Stanstead, a S. county of Quebec, Canada, bordering on Vermont; area, 407 sq. m.; pop. in 1871, 13,138, of whom 5,763 were of English, 3,212 of French, 2,599 of Irish, 1,016 of Scotch, and 408 of German origin or descent. It contains Lake Massawippi and a part of Lake Memphremagog, and is traversed by the Stanstead, Shefford, and Chambly, the Massawippi Valley, and the Grand Trunk railways. Capital, Stanstead.


I. A X. E. County Of Nebraska

A X. E. County Of Nebraska, intersected by Elkhorn river; area, 432 sq. m.; pop. in 1870, 636; in 1875, 1,157. The surface consists chiefly of rolling prairies. The chief productions in 1870 were 15,640 bushels of wheat, 9,255 of Indian corn, 6,548 of oats, 3,630 of potatoes, 8,645 lbs. of butter, and 943 tons of hay; value of live stock, $27,521. Capital, Stanton.

II. An Unorganized S. W. County Of Kansas

An Unorganized S. W. County Of Kansas, bordering on Colorado; area, 720 sq. m. It is drained by tributaries of the Arkansas river. The surface is rolling.


I. A Town Of Prussia

A Town Of Prussia, in the province of Pomerania, on the Ihna, navigable by ships, 21 m. E. by S. of Stettin; pop. in 1871, 17,280. It has a Protestant Gothic church, built in the 14th century. It was formerly the capital of Further Pomerania.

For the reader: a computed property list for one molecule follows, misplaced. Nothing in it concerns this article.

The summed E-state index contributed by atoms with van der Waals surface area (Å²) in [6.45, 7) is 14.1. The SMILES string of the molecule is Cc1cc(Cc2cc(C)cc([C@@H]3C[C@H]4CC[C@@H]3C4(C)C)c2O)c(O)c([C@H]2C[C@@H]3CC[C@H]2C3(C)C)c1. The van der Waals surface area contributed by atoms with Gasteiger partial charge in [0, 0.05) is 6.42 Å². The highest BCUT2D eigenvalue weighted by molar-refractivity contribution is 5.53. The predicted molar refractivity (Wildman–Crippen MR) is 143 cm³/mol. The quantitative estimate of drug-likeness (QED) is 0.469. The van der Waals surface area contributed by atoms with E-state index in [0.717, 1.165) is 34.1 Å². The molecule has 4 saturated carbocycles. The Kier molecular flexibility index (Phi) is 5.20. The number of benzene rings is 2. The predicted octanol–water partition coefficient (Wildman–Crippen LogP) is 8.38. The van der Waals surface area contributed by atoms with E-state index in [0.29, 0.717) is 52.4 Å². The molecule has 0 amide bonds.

II. Prens-Sisch Stargard

Prens-Sisch Stargard, a town in the province of Prussia, on the Ferse, 25 m. S. by W. of Dantzic; pop. in 1871, 5,822. It is surrounded by wails and towers, and was frequently taken by the Poles in the 15th and 16th centuries, and in 1655 by the Swedes.


Starke, a N. W. county of Indiana, drained by the Yellow and Kankakee rivers, and traversed by several railroads; area, 432 sq. m.; pop. in 1870, 3,888. The surface is level and in many places marshy, with several small lakes, and the soil is fertile. The chief productions in 1870 were 12,449 bushels of wheat, 4,516 of rye, 26,104 of Indian corn, and 4,436 lbs. of wool. There were 1,017 milch cows, 2,403 other cattle, 1,482 sheep, and 2,187 Swine. Capital, Knox.


Starr, a S. county of Texas, bounded S. W. by the Rio Grande, which separates it from Mexico; area, 2,100 sq. m.; pop. in 1870, 4,154, including 18 colored persons and many Mexicans. There is considerable rich land in the valley of the Rio Grande, producing corn, sugar cane, etc. The rest of the county suffers from lack of water, and is suitable only for stock raising, which is the principal occupation. There are large herds of horses, mules, sheep, and cattle. Capital, Rio Grande City.


See Abstinence.


Stassfurt, a town of Prussia, in the province of Saxony, on the Bode, 20 m. S. S. W. of Magdeburg; pop. in 1871, 10,327. It has one of the largest salt mines in the world, discovered about 1837, and worked with steam engines since 1856, and extensive manufactories of chemicals. The salt works have been described by Bischof (Halle, 1864), and by Rheinwarth (Dresden, 1871).